Tribe of the Accord DevLog - Game Engine
Hello, my name is Shaun. Thanks for joining me as we explore the development process for Tribe of the Accord, my stone age survival game. In this post, I’m going to walk through a few game engines I considered for my video game Tribe of the Accord.
Why use a game engine?
Building a game from scratch is a huge undertaking, and that is why most indie developers or studios put their faith into a game engine. Game engines are software development tools designed to reduce cost, complexity, and time-to-market. They are designed to support many foundational elements of a game's operation, such as the rendering of graphics, input handling, physics management such as collision detection, controlling sound and music, animation playback, networking, memory management, and even artificial intelligence. Let's take a look at game engines suited to 2D development, as that is the direction I took.
Unity is a very well-established engine in the game development industry. Not only that, but they have built a robust ecosystem that involves more than just a development platform. They have an abundant library of assets, dedicated technical support, extensive documentation, various comprehensive instructional courses, and gaming services to integrate.
Most tutorials online use Unity, which walk through a plethora of technical solutions a programmer would come up against. It's well-seasoned and pretty battle-tested, and boasts a vast collection of award-winning games such as Hollow Knight and Limbo. Although it would've been a great choice for my game, I decided not to use it because it's locked down with licensing.
I started using a free, open source game engine last year called Godot, following along with some excellent tutorials on YouTube. There are some incredible teachers, such as Nathan from GDQuest and Benjamin, also known as Heartbeast. There's another chap known as Tutemic on YouTube who's done some very under-rated videos on best practices with programming in general, and Godot, that I'd highly encourage you to watch. In one of his videos, he builds a 3D game in Godot from scratch over seven and a half hours. That's commitment right there!
I was instantly hooked by Godot's ease of use, powerful node-based system, and strength in 2D game development. The native measurement in Godot is the pixel, which was perfect for my goals, considering Tribe of the Accord is designed with pixel art. I was instantly sold and committed to using it. Godot is a very small download and quick to get up and running. It supports Visual Scripting, C#, and C++, but the recommended language is GDScript, which has Python-like syntax. It's an integrated scripting language built from the ground up, and is perfect for game developers both new and experienced to build games with less complexity and for maximising productivity.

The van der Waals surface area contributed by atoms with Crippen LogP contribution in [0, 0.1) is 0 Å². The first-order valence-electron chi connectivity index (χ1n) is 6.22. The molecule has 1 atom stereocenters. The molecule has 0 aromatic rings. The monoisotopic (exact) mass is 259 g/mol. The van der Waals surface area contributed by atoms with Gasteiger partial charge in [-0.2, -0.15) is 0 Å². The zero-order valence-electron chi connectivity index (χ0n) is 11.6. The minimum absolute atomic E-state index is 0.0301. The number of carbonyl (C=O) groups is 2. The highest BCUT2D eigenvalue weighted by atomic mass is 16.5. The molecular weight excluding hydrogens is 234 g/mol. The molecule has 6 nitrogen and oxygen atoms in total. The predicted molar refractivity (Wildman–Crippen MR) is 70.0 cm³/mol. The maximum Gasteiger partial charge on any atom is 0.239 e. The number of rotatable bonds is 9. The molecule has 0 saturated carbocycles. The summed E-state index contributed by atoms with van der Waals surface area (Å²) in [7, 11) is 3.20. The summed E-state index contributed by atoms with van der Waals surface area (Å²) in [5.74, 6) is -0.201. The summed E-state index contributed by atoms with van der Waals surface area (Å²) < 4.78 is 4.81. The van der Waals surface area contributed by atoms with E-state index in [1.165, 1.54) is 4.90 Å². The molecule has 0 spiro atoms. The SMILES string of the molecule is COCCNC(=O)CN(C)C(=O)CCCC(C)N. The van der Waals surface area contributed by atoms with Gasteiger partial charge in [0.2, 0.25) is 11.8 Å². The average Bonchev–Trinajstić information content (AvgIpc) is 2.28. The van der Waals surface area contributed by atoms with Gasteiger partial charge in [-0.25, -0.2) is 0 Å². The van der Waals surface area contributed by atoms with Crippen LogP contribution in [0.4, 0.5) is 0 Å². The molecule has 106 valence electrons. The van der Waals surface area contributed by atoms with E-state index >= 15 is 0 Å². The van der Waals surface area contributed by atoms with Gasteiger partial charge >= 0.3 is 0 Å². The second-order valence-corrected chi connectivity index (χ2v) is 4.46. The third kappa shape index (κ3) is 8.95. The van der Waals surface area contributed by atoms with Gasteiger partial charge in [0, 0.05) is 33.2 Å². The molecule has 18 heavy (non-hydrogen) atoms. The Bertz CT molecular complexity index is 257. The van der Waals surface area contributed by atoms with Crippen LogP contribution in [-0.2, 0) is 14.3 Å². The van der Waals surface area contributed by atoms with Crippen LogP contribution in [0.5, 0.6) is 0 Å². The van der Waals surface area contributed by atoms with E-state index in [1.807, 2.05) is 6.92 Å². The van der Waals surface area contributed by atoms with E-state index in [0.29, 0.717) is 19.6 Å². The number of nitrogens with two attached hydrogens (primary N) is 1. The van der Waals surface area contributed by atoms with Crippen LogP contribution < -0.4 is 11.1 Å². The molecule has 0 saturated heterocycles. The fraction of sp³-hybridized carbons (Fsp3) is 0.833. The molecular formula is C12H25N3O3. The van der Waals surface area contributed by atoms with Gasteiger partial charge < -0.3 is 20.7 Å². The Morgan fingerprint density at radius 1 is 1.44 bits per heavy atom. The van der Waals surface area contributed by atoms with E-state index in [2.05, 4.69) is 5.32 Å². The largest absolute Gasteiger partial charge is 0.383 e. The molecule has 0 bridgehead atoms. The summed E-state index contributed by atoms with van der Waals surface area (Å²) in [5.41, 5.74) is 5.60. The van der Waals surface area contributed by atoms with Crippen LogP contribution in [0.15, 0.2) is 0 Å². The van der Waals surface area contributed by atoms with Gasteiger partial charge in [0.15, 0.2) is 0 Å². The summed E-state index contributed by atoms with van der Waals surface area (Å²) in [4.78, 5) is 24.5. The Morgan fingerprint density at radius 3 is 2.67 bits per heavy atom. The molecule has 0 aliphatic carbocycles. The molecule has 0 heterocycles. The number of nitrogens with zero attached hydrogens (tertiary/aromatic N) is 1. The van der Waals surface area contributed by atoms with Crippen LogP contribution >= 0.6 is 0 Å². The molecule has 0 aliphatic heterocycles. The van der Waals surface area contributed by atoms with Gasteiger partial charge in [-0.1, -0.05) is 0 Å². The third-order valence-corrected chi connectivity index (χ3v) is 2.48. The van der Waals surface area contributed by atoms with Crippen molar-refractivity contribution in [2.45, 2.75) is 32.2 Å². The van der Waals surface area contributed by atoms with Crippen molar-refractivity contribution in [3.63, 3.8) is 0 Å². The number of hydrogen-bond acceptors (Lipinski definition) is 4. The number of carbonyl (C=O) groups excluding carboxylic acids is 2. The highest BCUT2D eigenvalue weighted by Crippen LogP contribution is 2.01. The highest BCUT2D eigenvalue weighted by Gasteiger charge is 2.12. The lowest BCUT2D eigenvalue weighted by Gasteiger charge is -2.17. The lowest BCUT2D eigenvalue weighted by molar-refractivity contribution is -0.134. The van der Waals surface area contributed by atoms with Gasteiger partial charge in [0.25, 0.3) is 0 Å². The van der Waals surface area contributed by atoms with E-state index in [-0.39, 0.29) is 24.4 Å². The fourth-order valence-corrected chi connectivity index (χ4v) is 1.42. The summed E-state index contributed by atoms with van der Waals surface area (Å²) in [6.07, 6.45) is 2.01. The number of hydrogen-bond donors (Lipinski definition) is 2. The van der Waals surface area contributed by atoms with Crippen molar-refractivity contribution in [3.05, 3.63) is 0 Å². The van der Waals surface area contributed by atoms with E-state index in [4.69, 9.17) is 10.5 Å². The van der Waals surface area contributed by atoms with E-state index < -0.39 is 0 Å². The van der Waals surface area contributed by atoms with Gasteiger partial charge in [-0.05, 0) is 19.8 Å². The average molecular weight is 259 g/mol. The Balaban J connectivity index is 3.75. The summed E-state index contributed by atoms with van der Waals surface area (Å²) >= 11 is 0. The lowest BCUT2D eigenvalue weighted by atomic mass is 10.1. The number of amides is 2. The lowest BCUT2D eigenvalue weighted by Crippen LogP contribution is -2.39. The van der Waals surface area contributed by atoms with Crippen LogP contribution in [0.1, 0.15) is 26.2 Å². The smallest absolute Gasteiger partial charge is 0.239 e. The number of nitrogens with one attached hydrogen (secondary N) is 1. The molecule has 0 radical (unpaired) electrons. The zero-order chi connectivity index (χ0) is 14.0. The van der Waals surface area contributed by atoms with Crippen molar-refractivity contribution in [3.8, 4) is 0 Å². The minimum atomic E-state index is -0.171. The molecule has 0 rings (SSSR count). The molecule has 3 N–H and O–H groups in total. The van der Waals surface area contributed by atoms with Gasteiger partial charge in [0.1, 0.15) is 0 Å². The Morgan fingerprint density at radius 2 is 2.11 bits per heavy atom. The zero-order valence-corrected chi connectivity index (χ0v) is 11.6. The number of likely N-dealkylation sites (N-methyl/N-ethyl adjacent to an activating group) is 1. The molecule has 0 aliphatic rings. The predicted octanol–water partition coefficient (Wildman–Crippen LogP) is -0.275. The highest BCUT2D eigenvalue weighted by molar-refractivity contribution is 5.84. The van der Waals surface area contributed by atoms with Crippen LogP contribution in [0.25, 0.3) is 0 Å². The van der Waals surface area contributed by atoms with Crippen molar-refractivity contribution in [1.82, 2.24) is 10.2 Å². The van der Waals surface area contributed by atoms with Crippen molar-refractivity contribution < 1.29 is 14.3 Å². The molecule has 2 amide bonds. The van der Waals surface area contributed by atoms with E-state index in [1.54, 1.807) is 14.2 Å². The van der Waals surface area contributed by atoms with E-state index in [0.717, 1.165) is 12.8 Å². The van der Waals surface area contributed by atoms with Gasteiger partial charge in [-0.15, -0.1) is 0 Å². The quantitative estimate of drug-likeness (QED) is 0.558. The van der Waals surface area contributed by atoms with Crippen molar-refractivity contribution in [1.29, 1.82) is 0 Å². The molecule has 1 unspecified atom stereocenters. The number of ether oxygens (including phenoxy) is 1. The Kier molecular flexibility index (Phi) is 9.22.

I love using it because of its powerful signal event system. At the time of this video, my main concern is the tile system, but I can do what I need to do with it. I really look forward to Godot releases, as they are bundled with great new features and bug fixes. A big thank you to the creators and those who maintain it, as well as those who go out of their way to work on plugins such as Wwise, GUT for Unit testing, and Dialogic, which manages complex dialogue and decisions. On their website, they state that "Godot is completely free and open-source under the very permissive MIT licence. No strings attached, no royalties, nothing. Your game is yours, down to the last line of engine code." This, alongside a brilliant and supportive community of fantastic developers, was a significant factor in my decision to choose Godot to build Tribe of the Accord.
My long-term goal with this game is to release for popular consoles, but at the time of this article, this won't be as straightforward, (At the time of writing) Godot is open-source and not licensed as a legal entity to develop for these popular platforms. Therefore I'd need to get in touch with a third party - which I'll do when the time is right. For now, my first milestone will be to release it for Steam and other PC platforms. But with the necessary tools provided by the engine to make this game, it was time to get a move on. Godot has recently released version 4, but for to me release this with more confident, I will remain on version 3 as it has been through countless bug fixes and maintenance loops. When version 4 get to the same maturity, I will do the switch.
In the next post we will be talking about Adira; the main player protagonist of the game.
The book adaptation of the game is available in the following stores: